Although no golden statues were given out, there was plenty of strong, consistent advice for leaders in the citizenship field. The 2014 Boston College Center for Corporate Citizenship conference, held at the site of the annual Golden Globe Awards, served up the latest trends, insights, and how-to information about adaptable leadership. Here are few key takeaways:
Prioritize and Focus
There was an important message from Jay Rasulo, CFO of the Walt Disney Company and the company’s CSR strategy leader. “A few years ago our research showed that consumers did not know what we were doing in this arena — we were generous in spirit but poor in focus.” From that point on, Disney understandably revamped their strategy to have prioritized issue areas and a fresh approach applying their brands and expertise to create competitive advantage. This was not a surprise for most in the crowd, yet everyone was agreeing to how difficult it is for many companies to build a focused strategy and to stick with it.
“Act local” came through loud and clear as a theme throughout the conference. We heard from Rajesh Subramaniam, Fed Ex’s EVP of Global Strategy and Marketing, who spoke about his work across the globe and his role as a leader “to be on the street observing and listening to his teams, consumers, and customers.” The conversations consistently came back to embracing the knowledge of colleague and partner perspectives when determining city, market or country specific strategies. Sounds simple, but takes energy, focus and leadership to do this well. No matter if you’re driving philanthropic giving, employee engagement or cause marketing…the decision-making and ultimate strategy needs to be locally relevant to have the greatest impact.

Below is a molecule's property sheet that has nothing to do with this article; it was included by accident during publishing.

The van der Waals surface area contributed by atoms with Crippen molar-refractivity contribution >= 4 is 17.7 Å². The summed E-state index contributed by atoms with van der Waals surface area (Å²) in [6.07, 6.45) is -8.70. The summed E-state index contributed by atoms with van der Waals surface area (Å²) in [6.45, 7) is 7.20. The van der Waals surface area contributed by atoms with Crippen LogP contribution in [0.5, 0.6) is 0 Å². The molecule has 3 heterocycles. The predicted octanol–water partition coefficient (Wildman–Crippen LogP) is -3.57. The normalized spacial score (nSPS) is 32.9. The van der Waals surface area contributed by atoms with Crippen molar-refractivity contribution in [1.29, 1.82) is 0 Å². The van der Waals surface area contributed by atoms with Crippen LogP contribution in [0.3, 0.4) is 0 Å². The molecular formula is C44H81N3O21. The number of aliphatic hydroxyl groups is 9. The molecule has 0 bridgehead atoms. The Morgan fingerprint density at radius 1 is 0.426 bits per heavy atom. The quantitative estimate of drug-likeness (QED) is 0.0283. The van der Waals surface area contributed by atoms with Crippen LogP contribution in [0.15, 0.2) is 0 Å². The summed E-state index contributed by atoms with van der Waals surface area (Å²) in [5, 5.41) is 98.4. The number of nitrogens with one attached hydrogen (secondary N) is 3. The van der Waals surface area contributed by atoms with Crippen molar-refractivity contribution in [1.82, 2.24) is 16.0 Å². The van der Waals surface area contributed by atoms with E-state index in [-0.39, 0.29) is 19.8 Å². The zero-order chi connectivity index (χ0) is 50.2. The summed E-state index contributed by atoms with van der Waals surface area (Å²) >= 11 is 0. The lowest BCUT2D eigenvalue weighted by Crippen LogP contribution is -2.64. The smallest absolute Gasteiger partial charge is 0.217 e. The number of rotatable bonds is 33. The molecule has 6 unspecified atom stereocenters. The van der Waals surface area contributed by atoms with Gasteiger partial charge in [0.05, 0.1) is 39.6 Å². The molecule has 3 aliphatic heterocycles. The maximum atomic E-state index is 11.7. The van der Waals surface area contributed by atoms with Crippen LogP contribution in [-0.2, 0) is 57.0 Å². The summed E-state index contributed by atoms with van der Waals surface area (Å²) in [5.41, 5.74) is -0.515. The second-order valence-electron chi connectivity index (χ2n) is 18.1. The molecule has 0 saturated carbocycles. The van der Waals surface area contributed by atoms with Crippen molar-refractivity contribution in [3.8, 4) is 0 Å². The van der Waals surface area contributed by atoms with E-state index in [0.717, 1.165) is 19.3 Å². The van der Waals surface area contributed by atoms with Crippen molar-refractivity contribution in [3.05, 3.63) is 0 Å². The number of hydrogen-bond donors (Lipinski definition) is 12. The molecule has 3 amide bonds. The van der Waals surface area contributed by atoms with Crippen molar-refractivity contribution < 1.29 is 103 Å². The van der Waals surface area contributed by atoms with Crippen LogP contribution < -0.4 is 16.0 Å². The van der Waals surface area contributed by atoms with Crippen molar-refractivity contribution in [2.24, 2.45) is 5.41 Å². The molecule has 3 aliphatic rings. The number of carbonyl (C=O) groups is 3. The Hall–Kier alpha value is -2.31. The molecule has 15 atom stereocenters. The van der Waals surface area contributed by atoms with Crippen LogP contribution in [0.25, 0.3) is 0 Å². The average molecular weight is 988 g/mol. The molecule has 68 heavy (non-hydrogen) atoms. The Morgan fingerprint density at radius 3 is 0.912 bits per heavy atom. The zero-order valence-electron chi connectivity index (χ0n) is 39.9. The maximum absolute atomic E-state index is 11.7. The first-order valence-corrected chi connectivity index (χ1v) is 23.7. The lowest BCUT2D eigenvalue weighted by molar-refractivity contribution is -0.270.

Lead from Every Seat
Whether you’re selling in ideas to your CEO; implementing a strategic philanthropy effort; or mobilizing your team to execute skills-based volunteerism, the magic happens when the culture empowers everyone to lead. We heard from Andy Boynton, Dean of the Carroll School of Management at Boston College, about what makes a great or “virtuoso team.” My favorite insight is that we all need to have the confidence to speak up; apply our expertise; and contribute to the daily problem-solving, creativity and execution details that our roles demand. This only happens when leaders empower and trust their team. As Dean Boynton said, “strong leaders enable their talent to do great things.” Everyone got it.
Working together in this rapidly evolving field, we must empower each other us to listen, analyze, and voice our opinions. So go for it… the next time you’re in a meeting or on a call and want to build on; challenge or change a plan…speak up, take action and embrace the ride.